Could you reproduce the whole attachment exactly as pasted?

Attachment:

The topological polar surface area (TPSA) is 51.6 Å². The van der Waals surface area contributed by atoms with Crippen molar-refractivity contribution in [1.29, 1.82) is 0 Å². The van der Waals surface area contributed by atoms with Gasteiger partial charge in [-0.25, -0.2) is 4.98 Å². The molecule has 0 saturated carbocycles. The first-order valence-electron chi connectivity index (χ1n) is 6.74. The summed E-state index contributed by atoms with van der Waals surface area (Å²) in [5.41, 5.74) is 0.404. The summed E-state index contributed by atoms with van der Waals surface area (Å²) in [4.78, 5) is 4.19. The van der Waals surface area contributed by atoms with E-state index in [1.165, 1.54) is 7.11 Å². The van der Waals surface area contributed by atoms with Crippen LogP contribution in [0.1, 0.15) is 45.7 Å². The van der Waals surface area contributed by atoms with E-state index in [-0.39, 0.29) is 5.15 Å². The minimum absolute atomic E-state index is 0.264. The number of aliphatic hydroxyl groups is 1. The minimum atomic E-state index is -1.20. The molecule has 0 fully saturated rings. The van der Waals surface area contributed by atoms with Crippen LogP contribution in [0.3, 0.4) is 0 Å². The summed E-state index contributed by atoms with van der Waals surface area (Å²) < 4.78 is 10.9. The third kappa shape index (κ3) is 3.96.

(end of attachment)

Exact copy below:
The topological polar surface area (TPSA) is 51.6 Å². The van der Waals surface area contributed by atoms with Crippen molar-refractivity contribution in [1.29, 1.82) is 0 Å². The van der Waals surface area contributed by atoms with Gasteiger partial charge in [-0.25, -0.2) is 4.98 Å². The molecule has 0 saturated carbocycles. The first-order valence-electron chi connectivity index (χ1n) is 6.74. The summed E-state index contributed by atoms with van der Waals surface area (Å²) in [5.41, 5.74) is 0.404. The summed E-state index contributed by atoms with van der Waals surface area (Å²) in [4.78, 5) is 4.19. The van der Waals surface area contributed by atoms with E-state index in [1.165, 1.54) is 7.11 Å². The van der Waals surface area contributed by atoms with Crippen LogP contribution in [0.1, 0.15) is 45.7 Å². The van der Waals surface area contributed by atoms with E-state index in [-0.39, 0.29) is 5.15 Å². The minimum absolute atomic E-state index is 0.264. The number of aliphatic hydroxyl groups is 1. The minimum atomic E-state index is -1.20. The molecule has 0 fully saturated rings. The van der Waals surface area contributed by atoms with Crippen LogP contribution in [0.3, 0.4) is 0 Å². The summed E-state index contributed by atoms with van der Waals surface area (Å²) < 4.78 is 10.9. The third kappa shape index (κ3) is 3.96.